‘For the West to see a day free from wars against Islamist terror…we must wage an ideological war to influence the minds of Muslims,’ says Zuhdi Jasser.
You are not my worst nightmare, Linda Sarsour. What is my worst nightmare is another radical extremist waging jihad against people I know and love.
A reasonable interpretation would be not that the terrorists believe in nothing, but rather that they believe, deeply and radically, in the affirmative commands of the Quran.
Many argue that ISIS is close to death. But whatever happens in Raqqa, ISIS’s cause will live on.
I can’t help but feel that these exercises in grief are turning us into the battered spouse who makes excuses for a violent partner and refuses to insist the aggressor is held accountable.
Douglas Murray spells out how migration, declining birth rates, and a confused culture have led Western Europe astray, all on the Federalist Radio Hour.
The mosque attack does suggest that Britain is at a dangerous boiling point and that the violence is now coming from both sides of the spectrum.
Wednesday’s attacks in Iran seem not to have been spontaneously inspired by ISIS, but carefully planned to hit a nerve and grab international attention.
In the wake of the London attack, western leaders are insisting that all Europeans share the same values. The uncomfortable reality is that it isn’t true.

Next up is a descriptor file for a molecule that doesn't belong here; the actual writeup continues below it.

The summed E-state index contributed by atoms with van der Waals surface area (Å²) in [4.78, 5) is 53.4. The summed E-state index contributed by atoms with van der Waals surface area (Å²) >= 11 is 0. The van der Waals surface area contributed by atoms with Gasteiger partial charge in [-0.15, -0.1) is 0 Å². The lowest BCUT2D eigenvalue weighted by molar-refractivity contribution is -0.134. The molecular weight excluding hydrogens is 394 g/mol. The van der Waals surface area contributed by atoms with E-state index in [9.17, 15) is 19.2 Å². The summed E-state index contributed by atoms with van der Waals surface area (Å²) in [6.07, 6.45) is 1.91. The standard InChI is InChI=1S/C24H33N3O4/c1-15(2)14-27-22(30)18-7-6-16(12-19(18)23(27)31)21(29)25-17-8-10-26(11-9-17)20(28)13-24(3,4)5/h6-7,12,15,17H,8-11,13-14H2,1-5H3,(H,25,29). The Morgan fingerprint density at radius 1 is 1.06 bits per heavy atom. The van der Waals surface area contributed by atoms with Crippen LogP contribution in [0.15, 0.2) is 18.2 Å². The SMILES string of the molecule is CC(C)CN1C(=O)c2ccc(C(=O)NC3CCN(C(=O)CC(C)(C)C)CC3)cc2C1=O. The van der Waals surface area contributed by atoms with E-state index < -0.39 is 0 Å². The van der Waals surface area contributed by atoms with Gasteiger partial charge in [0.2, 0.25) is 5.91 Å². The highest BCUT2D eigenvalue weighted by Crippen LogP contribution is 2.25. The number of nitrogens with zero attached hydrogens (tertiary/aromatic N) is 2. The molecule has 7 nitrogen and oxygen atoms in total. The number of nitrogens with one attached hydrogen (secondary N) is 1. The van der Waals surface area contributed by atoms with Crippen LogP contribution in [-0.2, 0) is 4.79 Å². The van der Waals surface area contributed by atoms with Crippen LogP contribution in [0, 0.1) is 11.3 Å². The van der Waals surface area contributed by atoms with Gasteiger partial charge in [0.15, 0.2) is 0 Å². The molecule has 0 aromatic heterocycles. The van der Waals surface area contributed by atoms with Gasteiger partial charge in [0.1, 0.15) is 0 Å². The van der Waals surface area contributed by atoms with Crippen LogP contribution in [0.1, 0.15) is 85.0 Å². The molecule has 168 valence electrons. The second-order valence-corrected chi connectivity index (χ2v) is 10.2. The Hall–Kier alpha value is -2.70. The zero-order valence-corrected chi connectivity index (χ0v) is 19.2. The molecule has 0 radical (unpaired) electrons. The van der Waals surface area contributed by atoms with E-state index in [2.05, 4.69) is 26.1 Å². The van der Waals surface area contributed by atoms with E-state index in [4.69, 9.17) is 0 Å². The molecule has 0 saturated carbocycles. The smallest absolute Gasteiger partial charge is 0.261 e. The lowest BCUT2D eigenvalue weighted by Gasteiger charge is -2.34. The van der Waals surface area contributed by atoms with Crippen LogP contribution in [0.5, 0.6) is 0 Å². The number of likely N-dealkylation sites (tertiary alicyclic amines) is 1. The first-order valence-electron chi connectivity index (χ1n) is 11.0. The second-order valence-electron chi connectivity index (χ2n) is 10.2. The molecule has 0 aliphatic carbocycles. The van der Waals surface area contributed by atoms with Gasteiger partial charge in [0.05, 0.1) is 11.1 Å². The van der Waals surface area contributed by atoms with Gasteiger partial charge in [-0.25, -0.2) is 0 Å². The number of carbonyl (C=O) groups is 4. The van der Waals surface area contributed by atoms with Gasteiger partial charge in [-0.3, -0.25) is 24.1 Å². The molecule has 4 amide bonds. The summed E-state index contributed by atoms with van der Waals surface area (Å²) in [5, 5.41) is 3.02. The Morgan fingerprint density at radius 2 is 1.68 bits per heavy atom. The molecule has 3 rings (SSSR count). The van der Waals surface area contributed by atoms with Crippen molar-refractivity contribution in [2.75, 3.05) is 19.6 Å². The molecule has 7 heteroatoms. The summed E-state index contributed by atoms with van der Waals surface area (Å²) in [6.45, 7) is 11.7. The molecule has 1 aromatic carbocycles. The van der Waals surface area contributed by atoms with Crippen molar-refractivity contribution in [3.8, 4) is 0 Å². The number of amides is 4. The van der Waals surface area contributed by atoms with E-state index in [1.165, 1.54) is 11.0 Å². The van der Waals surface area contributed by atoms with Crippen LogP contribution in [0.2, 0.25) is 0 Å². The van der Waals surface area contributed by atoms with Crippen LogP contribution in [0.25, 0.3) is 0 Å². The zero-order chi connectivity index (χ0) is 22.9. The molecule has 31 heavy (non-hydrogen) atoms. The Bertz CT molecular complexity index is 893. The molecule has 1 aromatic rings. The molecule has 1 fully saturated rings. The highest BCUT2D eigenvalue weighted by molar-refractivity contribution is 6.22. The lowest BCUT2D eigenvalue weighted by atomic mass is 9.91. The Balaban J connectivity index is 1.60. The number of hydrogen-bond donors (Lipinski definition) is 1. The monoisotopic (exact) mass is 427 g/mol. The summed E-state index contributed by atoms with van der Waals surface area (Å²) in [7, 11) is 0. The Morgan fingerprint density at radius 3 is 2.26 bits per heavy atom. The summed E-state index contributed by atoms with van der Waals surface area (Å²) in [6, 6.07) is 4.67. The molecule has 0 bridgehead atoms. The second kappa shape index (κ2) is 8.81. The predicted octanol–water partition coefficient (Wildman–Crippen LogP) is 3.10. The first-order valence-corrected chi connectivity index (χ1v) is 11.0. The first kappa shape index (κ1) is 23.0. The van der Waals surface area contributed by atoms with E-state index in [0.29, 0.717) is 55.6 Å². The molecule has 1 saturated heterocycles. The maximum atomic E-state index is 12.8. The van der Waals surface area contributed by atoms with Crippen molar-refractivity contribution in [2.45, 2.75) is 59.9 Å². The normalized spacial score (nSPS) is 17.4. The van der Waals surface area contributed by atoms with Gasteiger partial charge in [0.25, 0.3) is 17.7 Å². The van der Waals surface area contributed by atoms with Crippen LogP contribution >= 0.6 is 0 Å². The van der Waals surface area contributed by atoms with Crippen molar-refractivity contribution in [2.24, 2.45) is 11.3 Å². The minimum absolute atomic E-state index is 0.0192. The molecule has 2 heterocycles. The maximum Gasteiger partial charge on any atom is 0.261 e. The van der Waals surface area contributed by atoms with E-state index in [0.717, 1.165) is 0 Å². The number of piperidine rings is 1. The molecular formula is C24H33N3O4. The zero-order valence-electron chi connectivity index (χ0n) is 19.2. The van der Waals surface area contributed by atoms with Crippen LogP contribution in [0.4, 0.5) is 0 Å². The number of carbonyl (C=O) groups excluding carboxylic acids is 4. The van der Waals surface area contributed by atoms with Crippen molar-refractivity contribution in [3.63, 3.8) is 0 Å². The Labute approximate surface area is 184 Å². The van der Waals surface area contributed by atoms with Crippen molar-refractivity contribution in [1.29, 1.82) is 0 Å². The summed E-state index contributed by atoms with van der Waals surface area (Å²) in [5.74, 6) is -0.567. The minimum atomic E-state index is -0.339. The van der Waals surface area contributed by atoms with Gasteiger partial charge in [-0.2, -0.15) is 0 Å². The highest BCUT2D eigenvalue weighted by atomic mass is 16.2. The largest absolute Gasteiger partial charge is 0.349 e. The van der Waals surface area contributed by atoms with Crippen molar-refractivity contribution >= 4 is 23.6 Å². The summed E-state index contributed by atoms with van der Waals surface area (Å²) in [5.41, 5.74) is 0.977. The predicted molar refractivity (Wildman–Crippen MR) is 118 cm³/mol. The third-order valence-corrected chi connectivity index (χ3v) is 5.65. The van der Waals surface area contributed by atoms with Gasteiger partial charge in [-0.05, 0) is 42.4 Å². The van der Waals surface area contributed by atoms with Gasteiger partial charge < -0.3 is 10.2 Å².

We are resigned to a certain level of random criminality and misfortune in Western society. We don’t have to be resigned to terrorism.
Our political leaders are basically telling us that this kind of terrorism, random and deadly, is the price we have to pay for their policies of multiculturalism and political correctness.
This pope’s inclination to advance an ideological stance over rational judgment does not bode well for Catholicism or the future of the West. Willful blindness endangers both.
It’s not the job of Western leaders to define what Islam is or isn’t. It’s their job to talk honestly about what’s happening.
The Manchester bombing is a stunning reminder that, despite ISIS losing territory in the Middle East, its appeal isn’t totally lost on young Muslims living in the West.
The lyricist who has never been afraid to speak unpopular truths is calling out the British government for coddling the terrorists who kill kids.
President Trump understands the most direct path to change is to work in people’s self-interest, to cater to advancement through mutual gain — a strategy that also won him the election.
President Trump wants to make it clear that it’s the Muslim world, not the United States, that must lead the way in pushing back against Islamism.
A diverse range of voices favors Washington putting the squeeze on the Muslim Brotherhood, despite debates about to how to move forward effectively.
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